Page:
It was reported and generally credited, in the French houses last night, that Prince Lambase had been pursued by the populace, and burnt in the carriage. It was said that the Queen and the Dauphin had retired to the convent of Val de Grave. Among the fluctuating reports of last night, on was, that the Count de ARTOIS has quitted Brussels, and had solemnly erected the Royal Standard, in French Flanders; that he was attended by the Prince de CONDE, the Duck de BOURBON, and many other eminent personages; and that the Marshal de BROGLIO has joined him with a small body of forces which he had collected, and was looked up to as second in command, and the man who was to model their forces, which were hourly encreasing. The Court was further said to have published a manifesto, in which he declares his intention to be solely directed to the public peace, and the rescuing his Majesty's person from the hands of "those Rebels who now detain him." This report we considered as too important to pass over at the same time we can not vouch for its authenticity.—At a late hour last night no official account was received.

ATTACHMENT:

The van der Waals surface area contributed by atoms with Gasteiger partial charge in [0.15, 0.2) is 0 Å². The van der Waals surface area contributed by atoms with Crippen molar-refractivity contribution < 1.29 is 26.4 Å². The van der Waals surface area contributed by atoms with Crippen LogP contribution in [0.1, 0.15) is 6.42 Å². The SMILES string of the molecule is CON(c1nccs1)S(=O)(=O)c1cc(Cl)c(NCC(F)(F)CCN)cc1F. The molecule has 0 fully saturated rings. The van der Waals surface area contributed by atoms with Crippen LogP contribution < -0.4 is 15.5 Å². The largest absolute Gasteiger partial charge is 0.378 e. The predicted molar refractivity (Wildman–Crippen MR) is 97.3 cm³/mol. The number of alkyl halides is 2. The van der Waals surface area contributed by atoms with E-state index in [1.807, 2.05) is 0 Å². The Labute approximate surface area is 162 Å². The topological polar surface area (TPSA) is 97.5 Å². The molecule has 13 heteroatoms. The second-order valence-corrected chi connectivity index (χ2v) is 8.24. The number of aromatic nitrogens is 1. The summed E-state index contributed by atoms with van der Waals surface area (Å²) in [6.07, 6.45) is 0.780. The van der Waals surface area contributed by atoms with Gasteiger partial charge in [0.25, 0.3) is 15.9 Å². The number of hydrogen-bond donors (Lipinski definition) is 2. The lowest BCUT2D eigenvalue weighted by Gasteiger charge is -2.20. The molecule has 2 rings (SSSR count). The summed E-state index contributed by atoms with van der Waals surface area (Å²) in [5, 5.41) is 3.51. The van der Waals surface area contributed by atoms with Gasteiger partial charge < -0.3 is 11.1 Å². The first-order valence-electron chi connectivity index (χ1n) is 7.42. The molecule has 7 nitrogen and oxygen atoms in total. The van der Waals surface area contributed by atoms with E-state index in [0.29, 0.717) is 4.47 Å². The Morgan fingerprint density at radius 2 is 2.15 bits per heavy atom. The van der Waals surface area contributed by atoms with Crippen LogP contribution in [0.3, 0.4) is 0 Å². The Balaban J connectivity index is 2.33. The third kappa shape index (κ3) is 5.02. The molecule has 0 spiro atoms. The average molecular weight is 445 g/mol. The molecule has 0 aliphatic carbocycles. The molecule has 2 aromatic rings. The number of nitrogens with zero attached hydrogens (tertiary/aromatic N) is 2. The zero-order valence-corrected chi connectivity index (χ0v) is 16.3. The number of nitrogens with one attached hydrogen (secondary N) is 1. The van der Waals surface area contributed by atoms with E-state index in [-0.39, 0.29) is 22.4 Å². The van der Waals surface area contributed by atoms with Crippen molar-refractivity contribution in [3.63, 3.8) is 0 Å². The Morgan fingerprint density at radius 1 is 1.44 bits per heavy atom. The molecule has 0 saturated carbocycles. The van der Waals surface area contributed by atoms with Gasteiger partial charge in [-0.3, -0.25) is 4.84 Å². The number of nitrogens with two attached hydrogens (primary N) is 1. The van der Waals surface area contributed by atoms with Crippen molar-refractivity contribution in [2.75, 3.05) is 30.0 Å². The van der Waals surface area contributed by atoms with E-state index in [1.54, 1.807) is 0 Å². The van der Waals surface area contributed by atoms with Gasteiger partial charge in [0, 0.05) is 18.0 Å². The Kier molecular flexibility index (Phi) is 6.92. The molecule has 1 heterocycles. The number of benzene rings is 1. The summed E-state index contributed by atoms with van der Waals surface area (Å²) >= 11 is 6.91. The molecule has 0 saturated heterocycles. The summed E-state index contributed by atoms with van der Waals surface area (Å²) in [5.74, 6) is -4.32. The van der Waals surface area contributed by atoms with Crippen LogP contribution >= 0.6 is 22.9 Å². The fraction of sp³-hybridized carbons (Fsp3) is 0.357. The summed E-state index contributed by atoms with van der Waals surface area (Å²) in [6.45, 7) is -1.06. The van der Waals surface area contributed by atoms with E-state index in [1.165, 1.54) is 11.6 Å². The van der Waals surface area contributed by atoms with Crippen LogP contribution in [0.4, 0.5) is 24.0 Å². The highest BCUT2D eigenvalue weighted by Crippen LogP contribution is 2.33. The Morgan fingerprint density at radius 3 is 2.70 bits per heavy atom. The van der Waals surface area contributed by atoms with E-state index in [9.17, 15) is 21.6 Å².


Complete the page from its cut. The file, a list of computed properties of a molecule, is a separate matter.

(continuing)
Extract of a letter from Gibraltar, June 8. "Yesterday the Portuguese squadron brought in a large French ship of 500 tons, from Martinico, laden with coffee, sugar, cotton, indigo, &c. for Mersailles, which they retook from an Algerine corsair, after a smart engagement, off Algiers. The force of the latter is not mentioned; but the escaped, tho the squadron consists of a ship in the line of eighty guns; a frigate, a cutter and a brig. Being refused shelter here, on account of the plague at Algeirs, having thirteen Algerines on board, they proceeded immediately with their prize to Lisbon." The letter which follows was addressed by the Prime Minster of Denmark, to the Danish Consul General at Leghorn; and dated the 23rd of May